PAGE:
Set in the Scottish hills, this is an adventure, a poacher's handbook, a romance and a moving story of loss and renewal with comic and political elements.

Mopimicr
This entertaining tale harks back to a previous era and a genre almost lost - the "adventure yarn" of the late 19th and early 20th century. It is an updated version of an old John Buchan adventure, "John Macnab," in which three bold fellows take on a bet to poach a salmon, shoot a grouse and bag a stag from three well-guarded Scottish estates.

Of course, the book is shot through with a 21 century sensibility. The various characters have "issues" to deal with -- a lost wife, marital problems, infidelity, sexual abuse, damaged pasts. But it manages to remain faithful to the spirit of the original in its evocation of adventure for adventure's sake. And there develops through the book a quite touching love story between one of the adventurers, Neil, and the lithesome reporter Kirsty who joins the group to provide a touch of gender balance, as would be appropriate for our time. Still, this remains very much a boyish kind of story.

Unfortunately for the genial plotters, the authorities do not regard their prank as harmless, especially when Prince Charles is in residence at Balmoral, the third estate where the Macnabs have to shoot their stag. They see the plot as a potential assassination attempt on the royal personage and adopt a shoot to kill policy. And so suddenly, there is a little more at stake as the book approaches its climax.

The Prince himself makes a fairly humorous appearance, broadly mocked in a description that goes beyond farce to pure caricature.

This book will appeal to the nostalgic among us who enjoyed Buchan in our innocent youthful days.
salivan
I thoroughly enjoyed reading "The return of John Macnab'. I knew well the area in which it was set. The suspense of trying to anticipate how the protagonists would accomplish their promises was stimulating. Some of the places described were a little puzzling - Strathdon is a fairly large region, as is Speyside, and a little more could be done to describe the Lochnagar estate. It was a book well worth reading.
Umrdana
Poachers announce what they will be poaching and which landowner the victim will be. From there it is a cat-and-mouse game: will they get away with the goods or will the estate owner protect his property and territory. Set in contemporary Scotland with Prince Charles and Balmoral as a potential "victim" and an assortment of characters, some more likeable than others. John Buchan's wonderful classic novel gets a retelling here but to what purpose? It certainly isn't as good as the original (though the writing isn't bad and the text is quite readable). I assumed there would be some "building" upon the original novel and that is why I invested my money and time. Alas, in that I was to be disappointed. Read this if you must, but you would be better off with the original.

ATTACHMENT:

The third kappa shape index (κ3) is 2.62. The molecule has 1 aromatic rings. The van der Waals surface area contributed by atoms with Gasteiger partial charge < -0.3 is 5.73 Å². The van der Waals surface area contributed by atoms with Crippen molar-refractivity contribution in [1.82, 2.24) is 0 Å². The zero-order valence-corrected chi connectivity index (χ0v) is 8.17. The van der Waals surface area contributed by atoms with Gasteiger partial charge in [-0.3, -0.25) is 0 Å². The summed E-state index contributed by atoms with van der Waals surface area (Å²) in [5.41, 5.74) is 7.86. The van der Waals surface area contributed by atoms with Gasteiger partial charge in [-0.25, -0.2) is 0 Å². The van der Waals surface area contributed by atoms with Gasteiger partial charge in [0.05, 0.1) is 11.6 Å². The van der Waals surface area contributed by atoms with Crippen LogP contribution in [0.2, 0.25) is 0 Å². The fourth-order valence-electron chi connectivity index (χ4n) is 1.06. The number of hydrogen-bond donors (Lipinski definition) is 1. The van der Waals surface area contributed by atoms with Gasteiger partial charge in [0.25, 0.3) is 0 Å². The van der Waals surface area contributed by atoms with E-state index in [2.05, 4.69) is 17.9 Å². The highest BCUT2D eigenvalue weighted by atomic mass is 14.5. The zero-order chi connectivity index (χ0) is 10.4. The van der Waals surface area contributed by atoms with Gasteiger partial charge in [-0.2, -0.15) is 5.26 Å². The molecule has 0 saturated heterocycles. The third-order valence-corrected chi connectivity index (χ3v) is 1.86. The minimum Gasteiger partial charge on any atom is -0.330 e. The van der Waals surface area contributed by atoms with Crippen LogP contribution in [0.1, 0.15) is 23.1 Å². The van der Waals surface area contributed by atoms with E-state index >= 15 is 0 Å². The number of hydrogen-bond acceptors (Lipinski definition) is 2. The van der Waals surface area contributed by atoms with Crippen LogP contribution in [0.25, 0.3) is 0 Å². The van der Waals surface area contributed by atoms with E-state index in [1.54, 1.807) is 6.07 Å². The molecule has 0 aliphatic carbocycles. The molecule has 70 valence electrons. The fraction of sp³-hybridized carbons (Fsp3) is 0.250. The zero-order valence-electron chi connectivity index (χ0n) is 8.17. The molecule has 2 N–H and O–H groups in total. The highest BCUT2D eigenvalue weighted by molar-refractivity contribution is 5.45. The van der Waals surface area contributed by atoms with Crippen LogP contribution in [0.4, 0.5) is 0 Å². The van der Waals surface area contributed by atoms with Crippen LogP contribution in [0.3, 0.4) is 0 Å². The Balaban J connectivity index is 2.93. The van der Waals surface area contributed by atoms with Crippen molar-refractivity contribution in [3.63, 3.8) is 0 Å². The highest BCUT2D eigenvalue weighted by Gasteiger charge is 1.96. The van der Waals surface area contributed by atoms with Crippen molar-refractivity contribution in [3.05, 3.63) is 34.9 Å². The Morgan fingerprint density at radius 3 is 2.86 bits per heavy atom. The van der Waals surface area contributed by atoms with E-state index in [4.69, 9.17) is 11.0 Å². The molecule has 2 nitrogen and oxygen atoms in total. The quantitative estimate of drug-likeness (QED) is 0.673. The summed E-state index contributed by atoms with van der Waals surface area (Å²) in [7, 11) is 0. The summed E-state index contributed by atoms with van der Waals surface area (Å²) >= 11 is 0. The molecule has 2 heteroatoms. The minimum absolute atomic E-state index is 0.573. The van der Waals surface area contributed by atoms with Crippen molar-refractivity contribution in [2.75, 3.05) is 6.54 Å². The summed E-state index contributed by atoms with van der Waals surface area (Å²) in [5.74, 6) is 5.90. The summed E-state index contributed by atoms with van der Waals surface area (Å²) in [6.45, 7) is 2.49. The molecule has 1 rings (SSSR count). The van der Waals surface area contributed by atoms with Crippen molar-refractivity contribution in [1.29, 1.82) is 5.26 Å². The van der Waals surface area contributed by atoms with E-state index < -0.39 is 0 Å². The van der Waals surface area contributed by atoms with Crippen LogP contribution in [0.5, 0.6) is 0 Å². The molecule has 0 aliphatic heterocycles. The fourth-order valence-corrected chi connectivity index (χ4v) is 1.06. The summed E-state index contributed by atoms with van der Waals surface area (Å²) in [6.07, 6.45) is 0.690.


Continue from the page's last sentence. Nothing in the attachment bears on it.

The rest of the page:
Kahavor
This well written novel features the adventures of a group trying to pull-off a spectacular series of game thefts (aka "poaching") from various estates in Scotland. They do so in commemoration of the famous poacher John Macnab.

The text has many Scottish dialect words that will be unfamiliar to American English readers, but most can be figured out from context and none of them stop the easy flow of the novel as it rushes to its rather profound conclusion.
Xtintisha
This is a wonderful read if you're a bit down and bored. That's how the central characters feel until they take on the poaching wager from John Buchan's book 'John Macnab' and decide to do it for real. Very soon they're twigged by the wonderful Kirsty, an alarming, irresistible, inventive character on the run from her past. Then the action really starts. It's all set in three Scottish Highland estates, including the Royal one at Balmoral. The writer clearly knows his highlands, and poaching, and the hearts of men and women. It's exhilarating, uplifting, way beyond any pastiche of the rather stiff and dates Buchan yarn. In fact, it's an affectionate critique of it. Read this and join the adventure!
Vetalol
For those of you who have read the original John Buchan this book is a wonderful treat. It has the same pace as the original and the description of the hills is equally accurate. While it has the same flavour of the original, it takes place in modern day Scotland with a wonderful set of characters. The story line is similar to the original, but difeerent enough to keep your attention. A definite read for those suffering from the "ennui"!
Lanionge
Good read. Excellent character development and delightfully suspenseful plot.